|Dimensions||6.5 x 4.5 x 1.5 in|
Performance Comparison of Bio Nutrient Removal Systems – Available June 2018
Comparative study of bio nutrient removal (BNR) systems based on DNA sequencing of samples collected. Includes the DNA sequencing results of each sample, grouped and analyzed for each BNR program. Survey data will be included to augment DNA testing. Available in June 2018.
Instructions for Collecting Liquid Samples:
John Tillotson, CEO of Microbe Detectives, recently got together with wastewater expert Leon Downing, PhD., CH2M, to get his perspectives on using DNA analysis in BNR programs.
Why is DNA sequencing important to the wastewater industry?
I think it’s really in the understanding of new processes so we can come up with a new idea of how we might be able to treat water more efficiently and recover resources from it more effectively. It’s being able to understand the biology that’s present and getting a better sense of who’s really there. This helps us to better understand the process and not make it a “black box.” This gives us more confidence to apply technologies more rapidly and to to accelerate adoption. That’s a big part of it. The other part is the optimization component, where we have existing processes they aren’t working as well as we need them to, and figuring out how to make them work better.
What are the energy savings of BNR program?
10 to 15 % of the aeration energy, which is half the total plant energy. So it’s not getting rid of energy, but it’s every little bit that makes a big impact as we try to move towards less and less energy intensive processes.
What are the impacts of BNR on chemicals and solids?
By going to biological processes we don’t have to add a lot of expensive iron salts or aluminium salts into our water. We’re making it more of a natural process with the biology, not having to bring in chemicals and that also reduces the chemical sludge that we make. From a utility perspective, the main driver is an overall cost benefit, but from an environmental standpoint it also reduces our impact of treating and reclaiming water.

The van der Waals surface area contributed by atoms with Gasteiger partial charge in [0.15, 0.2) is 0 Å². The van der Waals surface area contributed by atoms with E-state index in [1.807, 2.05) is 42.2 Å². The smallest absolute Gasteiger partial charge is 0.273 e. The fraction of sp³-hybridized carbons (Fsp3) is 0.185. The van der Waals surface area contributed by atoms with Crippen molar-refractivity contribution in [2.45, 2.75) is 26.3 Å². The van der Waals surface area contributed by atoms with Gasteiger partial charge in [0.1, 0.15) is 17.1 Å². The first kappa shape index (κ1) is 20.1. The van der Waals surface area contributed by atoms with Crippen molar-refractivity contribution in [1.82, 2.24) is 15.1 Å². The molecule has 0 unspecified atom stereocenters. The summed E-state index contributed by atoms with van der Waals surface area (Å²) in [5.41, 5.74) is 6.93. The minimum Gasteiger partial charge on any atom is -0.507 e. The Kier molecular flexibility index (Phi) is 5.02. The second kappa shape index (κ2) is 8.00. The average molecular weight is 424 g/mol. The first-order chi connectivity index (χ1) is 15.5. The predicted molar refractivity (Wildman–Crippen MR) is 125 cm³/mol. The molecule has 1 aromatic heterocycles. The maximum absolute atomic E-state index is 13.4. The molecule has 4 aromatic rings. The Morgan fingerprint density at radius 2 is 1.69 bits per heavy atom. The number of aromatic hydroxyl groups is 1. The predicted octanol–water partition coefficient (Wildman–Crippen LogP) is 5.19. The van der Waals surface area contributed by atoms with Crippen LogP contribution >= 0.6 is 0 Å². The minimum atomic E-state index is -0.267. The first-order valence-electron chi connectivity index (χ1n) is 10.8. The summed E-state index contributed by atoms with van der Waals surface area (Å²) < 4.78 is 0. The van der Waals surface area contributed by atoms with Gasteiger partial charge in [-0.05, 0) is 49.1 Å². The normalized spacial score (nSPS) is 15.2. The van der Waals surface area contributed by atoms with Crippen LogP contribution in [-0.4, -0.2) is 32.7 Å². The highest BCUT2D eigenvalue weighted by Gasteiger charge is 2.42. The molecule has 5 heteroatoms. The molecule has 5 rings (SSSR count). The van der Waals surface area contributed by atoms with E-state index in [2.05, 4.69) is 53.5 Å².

Why is DNA sequencing (metagenomics) needed with a BNR program?
It really comes down to understanding the biology that’s there. We’ve learned a lot over the past decades on how these processes work from an overall perspective, and how to operate them, but we’ve always been trying to just kind of infer what bacteria are present. As we try to be more innovative, using smaller tanks, using less energy, we’re selecting for a different ecology than we have in the past. Without being able to understand those changes and understand who’s there, it’s very difficult to find better ways to do things. With metagenomics, and with the ease of being able to get these samples, it helps us to really understand what is going on, for instance, when we’re shifting from an old population to a new population because the old population couldn’t make things work under our new conditions. At the end of the day, metagenomics gives the utility the confidence they need to invest tens of millions of dollars in a new technology, that in the end will save them money. They need that confidence to invest rate-payer’s money.
What is the public benefit of metagenomics?
The public benefit for metagenomics really comes down to the bottom line. That’s one part of it, right, just the fact that understanding the biology in a biological system helps you to operate it more efficiently and potentially design smaller tanks, so it cost less. The check you write out for your bill at the end of the month can be reduced. The environmental impacts are also a huge component of this. By understanding the biology that’s there, we can try to concentrate our nutrients and recover them. Instead of just fixing more and more nitrogen from the atmosphere and mining more and more phosphorus, we can actually fix those nutrients from a wastewater treatment process and return them back to the cycle. In addition to the environmental aspect of this, there is also a social benefit. When you think about clean waterways, I think a lot of people forget that the Cuyahoga River used to start on fire, right, or that Lake Erie was dead, and now even the Chicago River has people kayaking on it. So again, using metagenomics, to understand the biology and clean water to a higher level, benefits everyone and the use of our natural resources.